Thursday, December 15, 2016

Three Films Make A Post: The emotions are real, everything else is questionable.

Wither aka Vittra (2012): Do you like Sam Raimi’s original Evil Dead? So do Swedish directors Sonny Laguna and Tommy Wiklund, so they made this near-remake. Alright, there are a few differences: the possessed aren’t as chatty as those in Raimi’s classic and sometimes act more like zombies, nobody is raped by a tree, all colour has been desaturated out of the picture, and there’s no Bruce Campbell to be found. Otherwise the film keeps rather to close to its big inspiration without ever reaching its energy level nor its air of unbridled creativity, which is what happens when one plays in other peoples’ sandbox instead of building one’s own.

The gore is nice to look at though, and the film certainly isn’t boring.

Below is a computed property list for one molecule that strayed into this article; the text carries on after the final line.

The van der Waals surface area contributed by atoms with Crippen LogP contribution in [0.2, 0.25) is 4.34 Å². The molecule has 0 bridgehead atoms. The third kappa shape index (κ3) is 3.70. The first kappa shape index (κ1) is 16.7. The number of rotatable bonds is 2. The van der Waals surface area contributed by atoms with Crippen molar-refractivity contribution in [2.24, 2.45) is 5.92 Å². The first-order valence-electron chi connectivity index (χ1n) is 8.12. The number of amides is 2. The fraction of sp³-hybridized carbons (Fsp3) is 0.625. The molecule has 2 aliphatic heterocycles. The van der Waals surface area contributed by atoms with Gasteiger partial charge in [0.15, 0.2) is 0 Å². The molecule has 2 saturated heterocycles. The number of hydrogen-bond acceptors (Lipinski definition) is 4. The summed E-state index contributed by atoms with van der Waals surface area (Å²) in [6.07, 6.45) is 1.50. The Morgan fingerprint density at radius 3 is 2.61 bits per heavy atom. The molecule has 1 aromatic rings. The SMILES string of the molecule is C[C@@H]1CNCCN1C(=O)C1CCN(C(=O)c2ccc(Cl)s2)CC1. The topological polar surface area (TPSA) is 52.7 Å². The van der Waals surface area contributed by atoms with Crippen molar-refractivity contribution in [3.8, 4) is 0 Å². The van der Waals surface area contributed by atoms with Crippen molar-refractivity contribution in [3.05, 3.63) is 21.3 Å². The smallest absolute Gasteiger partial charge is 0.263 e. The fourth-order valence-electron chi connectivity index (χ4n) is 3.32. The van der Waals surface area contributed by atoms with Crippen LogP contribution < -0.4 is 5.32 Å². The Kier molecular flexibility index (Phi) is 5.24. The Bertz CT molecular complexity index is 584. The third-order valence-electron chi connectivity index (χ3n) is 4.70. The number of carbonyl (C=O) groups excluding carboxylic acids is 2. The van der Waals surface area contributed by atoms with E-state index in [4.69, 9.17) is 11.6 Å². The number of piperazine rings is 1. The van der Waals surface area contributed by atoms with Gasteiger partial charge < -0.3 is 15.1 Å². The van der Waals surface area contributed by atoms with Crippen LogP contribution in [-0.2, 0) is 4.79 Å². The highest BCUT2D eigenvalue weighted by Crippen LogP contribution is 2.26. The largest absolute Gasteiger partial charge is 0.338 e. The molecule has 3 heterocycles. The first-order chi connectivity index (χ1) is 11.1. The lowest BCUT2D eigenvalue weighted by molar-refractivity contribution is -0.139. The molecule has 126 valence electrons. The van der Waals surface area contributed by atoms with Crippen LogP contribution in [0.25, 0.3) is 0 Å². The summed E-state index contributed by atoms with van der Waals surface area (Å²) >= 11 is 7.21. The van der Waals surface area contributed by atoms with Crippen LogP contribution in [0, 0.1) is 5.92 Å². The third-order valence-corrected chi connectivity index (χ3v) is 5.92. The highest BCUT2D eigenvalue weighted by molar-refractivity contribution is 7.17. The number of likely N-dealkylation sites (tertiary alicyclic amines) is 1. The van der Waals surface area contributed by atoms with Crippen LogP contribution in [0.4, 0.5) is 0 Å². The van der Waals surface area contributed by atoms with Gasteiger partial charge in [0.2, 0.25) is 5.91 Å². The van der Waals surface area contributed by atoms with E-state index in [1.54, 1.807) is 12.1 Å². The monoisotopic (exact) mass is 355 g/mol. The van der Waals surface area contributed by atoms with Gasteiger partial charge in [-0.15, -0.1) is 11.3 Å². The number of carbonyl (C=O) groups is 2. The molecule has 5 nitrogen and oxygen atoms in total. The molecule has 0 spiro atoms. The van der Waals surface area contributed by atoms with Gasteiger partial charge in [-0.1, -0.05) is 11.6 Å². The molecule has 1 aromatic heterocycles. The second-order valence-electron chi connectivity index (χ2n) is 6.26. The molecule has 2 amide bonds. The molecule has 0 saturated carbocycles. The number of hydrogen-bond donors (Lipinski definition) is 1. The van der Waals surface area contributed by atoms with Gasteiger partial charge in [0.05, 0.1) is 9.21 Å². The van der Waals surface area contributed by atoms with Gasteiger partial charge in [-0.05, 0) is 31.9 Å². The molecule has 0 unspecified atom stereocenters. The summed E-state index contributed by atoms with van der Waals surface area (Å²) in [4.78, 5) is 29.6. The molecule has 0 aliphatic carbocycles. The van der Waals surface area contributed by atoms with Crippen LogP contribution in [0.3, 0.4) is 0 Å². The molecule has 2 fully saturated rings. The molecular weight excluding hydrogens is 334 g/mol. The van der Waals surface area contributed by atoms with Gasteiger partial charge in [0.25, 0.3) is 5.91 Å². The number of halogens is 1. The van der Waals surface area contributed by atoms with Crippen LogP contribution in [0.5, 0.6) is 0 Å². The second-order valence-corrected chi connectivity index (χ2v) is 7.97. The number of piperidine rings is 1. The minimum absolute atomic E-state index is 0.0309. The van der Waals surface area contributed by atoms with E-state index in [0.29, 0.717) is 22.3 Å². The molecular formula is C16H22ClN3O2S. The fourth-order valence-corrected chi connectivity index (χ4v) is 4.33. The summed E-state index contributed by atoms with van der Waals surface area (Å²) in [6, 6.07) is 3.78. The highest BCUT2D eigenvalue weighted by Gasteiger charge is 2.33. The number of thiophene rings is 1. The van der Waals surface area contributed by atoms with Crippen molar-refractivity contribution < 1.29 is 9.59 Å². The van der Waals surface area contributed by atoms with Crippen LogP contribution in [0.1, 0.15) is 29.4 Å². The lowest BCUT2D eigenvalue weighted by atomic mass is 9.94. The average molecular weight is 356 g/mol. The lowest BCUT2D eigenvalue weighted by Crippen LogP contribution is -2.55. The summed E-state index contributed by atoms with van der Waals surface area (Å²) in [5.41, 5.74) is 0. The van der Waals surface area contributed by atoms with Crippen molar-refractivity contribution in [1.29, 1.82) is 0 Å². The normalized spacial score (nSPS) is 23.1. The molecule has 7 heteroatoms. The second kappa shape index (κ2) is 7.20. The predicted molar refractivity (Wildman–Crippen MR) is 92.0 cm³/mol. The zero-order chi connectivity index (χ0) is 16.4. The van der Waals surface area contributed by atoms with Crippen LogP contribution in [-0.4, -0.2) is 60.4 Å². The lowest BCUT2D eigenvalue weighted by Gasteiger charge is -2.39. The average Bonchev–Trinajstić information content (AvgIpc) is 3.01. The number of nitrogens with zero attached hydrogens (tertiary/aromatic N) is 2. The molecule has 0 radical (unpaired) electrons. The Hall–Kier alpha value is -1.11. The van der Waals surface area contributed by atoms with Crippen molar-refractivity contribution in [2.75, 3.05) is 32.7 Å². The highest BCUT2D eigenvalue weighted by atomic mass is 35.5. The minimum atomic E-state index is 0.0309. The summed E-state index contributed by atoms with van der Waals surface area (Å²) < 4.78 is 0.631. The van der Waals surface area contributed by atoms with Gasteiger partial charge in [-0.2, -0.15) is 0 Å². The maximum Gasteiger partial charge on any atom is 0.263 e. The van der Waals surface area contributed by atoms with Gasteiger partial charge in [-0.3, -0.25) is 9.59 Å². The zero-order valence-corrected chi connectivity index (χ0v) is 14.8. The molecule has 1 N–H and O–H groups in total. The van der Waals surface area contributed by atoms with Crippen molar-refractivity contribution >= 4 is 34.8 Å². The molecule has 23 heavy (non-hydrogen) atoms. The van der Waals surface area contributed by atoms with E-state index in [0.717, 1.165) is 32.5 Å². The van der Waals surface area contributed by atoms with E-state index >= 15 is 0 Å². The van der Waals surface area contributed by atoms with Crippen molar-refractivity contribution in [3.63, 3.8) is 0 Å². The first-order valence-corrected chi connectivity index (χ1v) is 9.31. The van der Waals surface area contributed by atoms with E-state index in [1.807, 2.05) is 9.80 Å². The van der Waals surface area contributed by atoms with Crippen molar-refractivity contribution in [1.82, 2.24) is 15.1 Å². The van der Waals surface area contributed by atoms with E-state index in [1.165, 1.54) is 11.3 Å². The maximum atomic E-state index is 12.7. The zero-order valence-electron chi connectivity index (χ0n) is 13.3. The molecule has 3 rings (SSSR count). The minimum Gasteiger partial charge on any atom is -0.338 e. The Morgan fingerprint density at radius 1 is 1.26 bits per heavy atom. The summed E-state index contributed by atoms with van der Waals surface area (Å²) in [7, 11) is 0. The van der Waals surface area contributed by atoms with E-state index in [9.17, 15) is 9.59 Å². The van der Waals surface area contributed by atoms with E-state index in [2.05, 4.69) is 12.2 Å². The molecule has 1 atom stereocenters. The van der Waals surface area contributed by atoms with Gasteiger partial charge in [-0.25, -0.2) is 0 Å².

Black Rock (2012): Katie Aselton’s film, on the other hand, sets out to play the good old game of role and trope reversal with the survival horror genre. The film isn’t interested in being ironic, though, so it’s still very much a highly focused survivalist thriller, but one with added feminist subtext that doesn’t overwhelm the text, and a deft hand at slightly undercutting expectations in favour of better characterisation. The acting by Aselton herself, Lake Bell and Kate Bosworth is fine too, so there’s little here that doesn’t work rather wonderfully. Which is not a daily occurrence in a sub-genre whose tales about thin veneers of civilization breaking down again and again and again can become a bit tiresome.

Star Trek Beyond (2016): Reboot Star Trek the third, this time directed by Justin Lin (who actually manages to shoe-in a motorcycle sequence into the plot) is a very pleasant loud SF adventure movie, containing many a moment of great and loveable silliness, much loud and rather exciting adventuring, various explosions, generally rather stiff acting – basically all the charms I hope for in a contemporary blockbuster. It’s not up to Marvel standards in sudden bouts of humanity or half-hidden cleverness, but it’s far beyond (sorry) Michael Bay style blockbusting by virtue of having an actual flow, a story that makes some kind of sense, and by being actually fun instead of just being loud and obnoxious.

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